Thus, I am presented with discussing beers that are strange, new, unusual, different.  It’s the “strange” connotation that is troubling me.  I suppose the argument could be made that if something is strange it is strikingly different.  But strange isn’t necessarily strikingly new.  New and unusual is usually innovative, imagination-capturing, cool, the first time you fall in love, iPads, lightsabers.  Different can be good or bad.  But strange throws me off.  It’s like there should be a distinction here between a thing that is new and a thing that is strange.  Strange, for me, wants to be a thing that is just, well, not right.

Then there is the temporal aspect that the word novelty engenders.  It almost imbues an object with a transitory existence.  Or, at least, a short life that ends in dusty nostalgia – you know, that “novel” coffee mug that is taking up space in your cabinet.

Within those boundaries I must fit beer.  A new and unusual beer, for me, was wit beers.  They were brilliant, cloudy, spicy things.  Yet, they are anything but transitory.  They are different, but not strange.  Same with lambics, which were my first thoughts for novelty beers.  Sour, fruity … weird.  Yeah, maybe those are the beers that fit here.  They are unusual.  Even avid beer lovers will sometimes shy away from these face-curdlers.  Or some may turn up their nose because of the fruity nature.  But they intrigue me and many others.  Raspberry and cherry and other stuff.  I don’t like fruit in my beer,  but it seems so appropriate in a lambic.  Truly, I have only had a couple of easily imported or domestic made lambics.  Not the real things.  They are unusual, I want more.  Are they strange?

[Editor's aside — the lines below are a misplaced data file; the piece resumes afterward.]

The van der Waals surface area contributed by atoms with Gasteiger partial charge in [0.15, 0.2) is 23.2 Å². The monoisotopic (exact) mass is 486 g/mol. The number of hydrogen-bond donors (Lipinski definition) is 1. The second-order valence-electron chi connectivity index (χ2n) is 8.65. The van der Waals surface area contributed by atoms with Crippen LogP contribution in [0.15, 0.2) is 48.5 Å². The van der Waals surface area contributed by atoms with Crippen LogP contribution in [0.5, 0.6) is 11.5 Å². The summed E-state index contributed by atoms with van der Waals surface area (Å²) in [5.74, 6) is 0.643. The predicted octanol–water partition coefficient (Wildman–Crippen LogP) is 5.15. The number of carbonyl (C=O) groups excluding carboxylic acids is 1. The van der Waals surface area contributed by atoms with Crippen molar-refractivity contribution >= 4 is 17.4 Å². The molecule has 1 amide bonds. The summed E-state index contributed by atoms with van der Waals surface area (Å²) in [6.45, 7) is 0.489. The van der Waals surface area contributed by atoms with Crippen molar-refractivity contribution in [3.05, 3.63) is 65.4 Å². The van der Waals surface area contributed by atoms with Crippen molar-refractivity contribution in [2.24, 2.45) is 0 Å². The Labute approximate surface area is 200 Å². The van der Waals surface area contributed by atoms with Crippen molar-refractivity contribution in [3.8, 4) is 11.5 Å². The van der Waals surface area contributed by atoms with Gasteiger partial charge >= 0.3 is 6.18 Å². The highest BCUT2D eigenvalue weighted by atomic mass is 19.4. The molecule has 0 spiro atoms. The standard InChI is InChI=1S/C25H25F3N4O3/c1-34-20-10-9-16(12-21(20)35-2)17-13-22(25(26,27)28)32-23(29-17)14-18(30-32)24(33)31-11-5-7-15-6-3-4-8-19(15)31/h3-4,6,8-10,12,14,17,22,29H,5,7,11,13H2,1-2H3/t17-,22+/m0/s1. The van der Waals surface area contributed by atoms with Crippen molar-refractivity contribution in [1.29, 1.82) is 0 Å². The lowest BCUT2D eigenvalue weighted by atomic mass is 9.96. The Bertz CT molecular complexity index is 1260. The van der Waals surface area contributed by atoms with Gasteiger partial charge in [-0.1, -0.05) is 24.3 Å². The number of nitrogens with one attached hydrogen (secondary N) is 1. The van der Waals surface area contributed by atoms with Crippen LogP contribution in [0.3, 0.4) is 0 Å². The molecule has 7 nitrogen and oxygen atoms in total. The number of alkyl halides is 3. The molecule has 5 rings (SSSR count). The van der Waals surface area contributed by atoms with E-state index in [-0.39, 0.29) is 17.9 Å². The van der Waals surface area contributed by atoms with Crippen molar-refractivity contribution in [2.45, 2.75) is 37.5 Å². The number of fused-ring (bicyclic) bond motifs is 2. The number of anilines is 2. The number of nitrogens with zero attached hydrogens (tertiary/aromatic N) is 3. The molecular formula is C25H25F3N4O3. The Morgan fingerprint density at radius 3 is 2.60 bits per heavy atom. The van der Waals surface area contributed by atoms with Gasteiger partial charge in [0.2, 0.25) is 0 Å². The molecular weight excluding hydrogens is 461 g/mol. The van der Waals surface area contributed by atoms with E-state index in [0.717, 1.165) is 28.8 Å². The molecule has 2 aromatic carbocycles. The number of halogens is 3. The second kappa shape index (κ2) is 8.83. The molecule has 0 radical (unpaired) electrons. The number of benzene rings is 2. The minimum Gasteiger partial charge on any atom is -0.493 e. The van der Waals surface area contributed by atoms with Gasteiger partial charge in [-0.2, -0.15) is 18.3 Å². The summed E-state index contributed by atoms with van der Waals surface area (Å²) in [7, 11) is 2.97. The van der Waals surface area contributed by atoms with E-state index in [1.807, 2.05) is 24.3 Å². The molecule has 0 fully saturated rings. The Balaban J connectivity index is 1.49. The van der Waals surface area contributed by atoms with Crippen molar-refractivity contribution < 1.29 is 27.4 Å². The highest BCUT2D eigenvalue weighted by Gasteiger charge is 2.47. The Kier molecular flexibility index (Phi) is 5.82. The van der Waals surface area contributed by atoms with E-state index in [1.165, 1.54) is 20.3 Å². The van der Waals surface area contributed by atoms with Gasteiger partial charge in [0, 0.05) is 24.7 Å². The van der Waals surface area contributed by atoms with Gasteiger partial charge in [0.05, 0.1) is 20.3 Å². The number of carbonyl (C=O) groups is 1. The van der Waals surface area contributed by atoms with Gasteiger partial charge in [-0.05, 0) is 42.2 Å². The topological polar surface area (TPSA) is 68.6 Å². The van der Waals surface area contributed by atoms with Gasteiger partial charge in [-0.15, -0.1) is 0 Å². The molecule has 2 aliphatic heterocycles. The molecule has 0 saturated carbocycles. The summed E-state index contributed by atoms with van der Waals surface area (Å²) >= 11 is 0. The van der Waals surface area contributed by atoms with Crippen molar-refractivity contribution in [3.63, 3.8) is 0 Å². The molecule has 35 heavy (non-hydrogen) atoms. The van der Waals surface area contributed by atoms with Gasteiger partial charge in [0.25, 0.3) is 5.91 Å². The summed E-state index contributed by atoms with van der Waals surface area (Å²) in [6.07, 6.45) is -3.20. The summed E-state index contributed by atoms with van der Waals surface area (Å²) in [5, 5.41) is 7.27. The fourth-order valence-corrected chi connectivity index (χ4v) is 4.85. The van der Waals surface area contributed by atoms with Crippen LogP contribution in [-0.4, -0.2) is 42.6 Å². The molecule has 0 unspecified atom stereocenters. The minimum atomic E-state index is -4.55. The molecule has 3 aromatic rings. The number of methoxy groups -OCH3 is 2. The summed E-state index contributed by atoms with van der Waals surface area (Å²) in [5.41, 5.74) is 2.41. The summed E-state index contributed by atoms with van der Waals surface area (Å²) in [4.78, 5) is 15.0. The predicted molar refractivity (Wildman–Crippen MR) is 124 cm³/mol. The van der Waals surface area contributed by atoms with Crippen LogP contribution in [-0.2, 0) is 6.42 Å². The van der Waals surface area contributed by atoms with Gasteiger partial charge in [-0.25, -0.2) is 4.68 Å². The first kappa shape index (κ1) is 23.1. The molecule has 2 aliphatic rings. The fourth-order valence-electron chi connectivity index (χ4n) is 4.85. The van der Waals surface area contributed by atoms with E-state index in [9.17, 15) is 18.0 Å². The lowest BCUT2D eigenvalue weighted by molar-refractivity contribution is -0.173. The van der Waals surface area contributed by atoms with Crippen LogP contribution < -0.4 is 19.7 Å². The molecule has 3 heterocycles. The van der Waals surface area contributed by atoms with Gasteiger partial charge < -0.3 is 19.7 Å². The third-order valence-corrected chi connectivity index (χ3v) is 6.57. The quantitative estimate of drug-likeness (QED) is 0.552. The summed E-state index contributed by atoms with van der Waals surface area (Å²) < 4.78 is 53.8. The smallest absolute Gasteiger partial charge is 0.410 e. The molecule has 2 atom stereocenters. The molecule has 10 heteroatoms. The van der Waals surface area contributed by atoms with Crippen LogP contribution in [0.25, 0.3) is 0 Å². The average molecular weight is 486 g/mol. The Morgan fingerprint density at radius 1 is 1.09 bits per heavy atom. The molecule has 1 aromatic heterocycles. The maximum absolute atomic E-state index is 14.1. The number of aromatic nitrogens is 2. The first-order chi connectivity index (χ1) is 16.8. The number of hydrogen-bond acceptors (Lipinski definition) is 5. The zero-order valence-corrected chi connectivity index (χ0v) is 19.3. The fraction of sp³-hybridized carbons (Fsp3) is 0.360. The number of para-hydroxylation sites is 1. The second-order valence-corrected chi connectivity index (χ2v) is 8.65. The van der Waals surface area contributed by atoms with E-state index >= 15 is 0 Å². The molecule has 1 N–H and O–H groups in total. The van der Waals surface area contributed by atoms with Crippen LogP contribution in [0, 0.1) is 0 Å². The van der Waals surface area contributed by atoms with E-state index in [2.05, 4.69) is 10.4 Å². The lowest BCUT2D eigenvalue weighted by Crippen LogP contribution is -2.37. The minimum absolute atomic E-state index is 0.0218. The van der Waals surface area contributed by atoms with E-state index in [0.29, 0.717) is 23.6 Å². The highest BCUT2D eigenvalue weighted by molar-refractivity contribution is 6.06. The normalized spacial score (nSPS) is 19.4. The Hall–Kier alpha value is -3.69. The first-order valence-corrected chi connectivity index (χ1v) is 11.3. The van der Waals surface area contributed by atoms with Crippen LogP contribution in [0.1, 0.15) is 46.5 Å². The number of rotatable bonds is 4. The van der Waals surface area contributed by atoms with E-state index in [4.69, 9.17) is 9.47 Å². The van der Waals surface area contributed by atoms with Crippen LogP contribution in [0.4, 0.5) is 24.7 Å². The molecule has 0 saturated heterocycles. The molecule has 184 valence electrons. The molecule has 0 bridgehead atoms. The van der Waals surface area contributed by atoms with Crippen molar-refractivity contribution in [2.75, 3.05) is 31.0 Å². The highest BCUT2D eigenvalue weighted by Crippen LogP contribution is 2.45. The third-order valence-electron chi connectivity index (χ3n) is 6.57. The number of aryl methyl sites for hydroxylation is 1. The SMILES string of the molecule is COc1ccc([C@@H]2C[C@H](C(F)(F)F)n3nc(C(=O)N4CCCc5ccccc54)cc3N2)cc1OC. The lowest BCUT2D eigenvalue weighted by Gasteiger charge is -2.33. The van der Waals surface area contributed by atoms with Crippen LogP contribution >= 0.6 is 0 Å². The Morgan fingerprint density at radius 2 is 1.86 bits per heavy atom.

One beer style that stretches for a place on the strange list is chili beers.  I had a Crazy Ed’s Chili beer once, long ago.  There was an actual chili in the bottle.  It was the most horrid thing I’ve ever had.  It was, without doubt, strange.  I didn’t want to give up on them, though.  I tried Ring of Fire from Dragonmead Brewery.  It was like drinking a bowl of nachos.  That’s weird.  It was a good beer.  But definitely … different.  I might drink it again.  I love peppers, but apparently not in my beer.

At times, I think the brewing scene on the west coast of the US is all novelty, what with the idiotic amount of hops brewers will put into any style.  Ridiculous.  Does all this cover “novelty?” I just don’t know.  My experience is limited.   Other, better, brewers and bloggers will be weighing in on this subject.  Look to them for guidance!